anything that meets with the disapproval of 
Father Eicharz. 

Father Richarz declares that no one can be 
a master in three such fields as philosophy, 
biology, and geology. As regards that part 
of philosophy known as logic, he himself is 
the best illustration of his own principle. 
Take, for example, his complaint that on 
pages 289 and 290 I have given the minimum 
figures for the age of man. The fact that my 
reason for so doing was to minimize the force 
of my own argument against the Lamarckian 
principle of use and disuse, has utterly es- 
caped him. Wishing to show that right- 
handedness, in spite of its long duration in 
the human race, had not affected the human 
body, I wrote: "But, even according to tbe 
most conservative scientific estimates, man is 
said to have been in existence for 30.000 
years, and the prevalence of righthandedness 
among men is as old as the human race" 
(p. 290). I had no reason, accordingly, for 
minimizing the age of man, on the contrary, 
I had every reason to maximize it. If, there- 
fore, I refrained from doing so, it was merely 
for the sake of being fair and obiective. 
Father Richarz, however, strives to convev the 
impression that this minimizing proves me 
to be "unscientific" and reactionary, an 
enemy, in short, and not a friend, of science. 
Father Richarz, then, assuming that he did 
not unfairly fail to read what he criticized, 
has done small credit to his own ability as a 
logician by this total misconception and mis- 
representation of my position. As to the 
figures which he calls into question in this 
connection, they are not, of course, inval- 
idated by the mere fact of his exception. 



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1926 



THE FORTNIGHTLY REVIEW 



101 



JUST PUBLISHED 
CONSIDERATIONS 

ON THE 

SACRED PRIESTHOOD 

For Young Priests and 

Seminarians 

Adapted from the Original 

of the 

REV. B. S. PIOT 

By 

F. J. REMLER, C. M. 

Cloth, 8vo., X & 146 Pages, net $1.25 

In this book, which is especially in- 
tended for young priests, the author 
treats of subjects that relate partly to 
the ascetic and partly to the pastoral 
life of priests in chai'ge of souls. 

The subject matter is based mainly on 
the work, ' ' Considerations on the Sacred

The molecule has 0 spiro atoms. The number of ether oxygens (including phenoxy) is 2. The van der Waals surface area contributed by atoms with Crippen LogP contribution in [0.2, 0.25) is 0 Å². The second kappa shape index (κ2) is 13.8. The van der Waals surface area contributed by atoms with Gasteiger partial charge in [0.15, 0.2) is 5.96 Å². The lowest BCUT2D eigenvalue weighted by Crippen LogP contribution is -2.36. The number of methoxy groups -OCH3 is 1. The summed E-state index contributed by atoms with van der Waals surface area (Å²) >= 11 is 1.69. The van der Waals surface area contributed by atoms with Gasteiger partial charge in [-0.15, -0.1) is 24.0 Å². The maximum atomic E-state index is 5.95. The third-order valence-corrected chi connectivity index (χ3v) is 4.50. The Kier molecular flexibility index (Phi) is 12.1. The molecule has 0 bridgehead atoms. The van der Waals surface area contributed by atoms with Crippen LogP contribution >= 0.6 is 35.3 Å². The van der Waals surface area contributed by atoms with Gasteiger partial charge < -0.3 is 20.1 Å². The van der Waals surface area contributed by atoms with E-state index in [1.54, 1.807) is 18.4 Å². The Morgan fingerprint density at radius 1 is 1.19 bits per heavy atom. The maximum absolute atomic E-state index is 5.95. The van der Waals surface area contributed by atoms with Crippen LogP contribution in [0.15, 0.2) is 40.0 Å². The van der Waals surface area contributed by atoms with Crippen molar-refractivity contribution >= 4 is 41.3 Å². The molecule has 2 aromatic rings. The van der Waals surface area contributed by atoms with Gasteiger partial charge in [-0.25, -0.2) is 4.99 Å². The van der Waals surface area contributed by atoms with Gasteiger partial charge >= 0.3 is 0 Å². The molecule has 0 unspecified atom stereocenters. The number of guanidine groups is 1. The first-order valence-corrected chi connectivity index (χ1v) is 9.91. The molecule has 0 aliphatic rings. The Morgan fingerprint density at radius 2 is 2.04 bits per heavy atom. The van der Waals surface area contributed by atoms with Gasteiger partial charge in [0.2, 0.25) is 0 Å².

Ministry," by B. S. Plot— a little work 
now out of print. The chapters — five 
in number — embody many of the direc- 
tions and instructions the author has 
repeatedly addressed to candidates for 
the sacred priesthood in their retreats 
preparatory to ordination. 

In the first chapter, the dignity of the 
Sacred Priesthood is considered; in the 
second, the dangers by which the priest 
is surrounded are pointed out; in the 
third are treated the difficulties encoun- 
tered in tlie care of souls and the means 
of overcoming these difficulties; the 
fourth deals with the graces granted to 
those who are charged with the priestly 
office ; Avhile in the fifth the advantages 
of the priesthood are considered. 

The aim of the author has been to aid 
young priests to grasp the full signifi- 
cance of their sublime calling, and thus 
contribute his little mite towards helping 
them to foster a areat love for their 
vocation and a burning zeal for the glory 
of God and the good of souls. 

B. Herder Book Co. 

17 South Broadway, St. Louis, Mo. 



The only citation by which he attempts to 
substantiate his objection proves solely that 
Obermaier considered the Mauer jaw to be 
more than 100,000 years old. One cannot 
but respect the opinion of so great an 
authority on prehistoric archaeology, when it 
comes to assigning the age of Quaternary 
fossils. He is not, however, an authority on 
anatomy. Hence we must be sure that the 
IViauer jaw is really human, before we can say, 
on the strength of such a quotation, that 
man, according to Obermaier, is over 100,000 
jears old. The Harvard anatomist, Thomas 
Dwio-ht, who was by no means an anti- 
evolutionist, contended that the Mauer jaw 
might be "the jaw of some aberrant species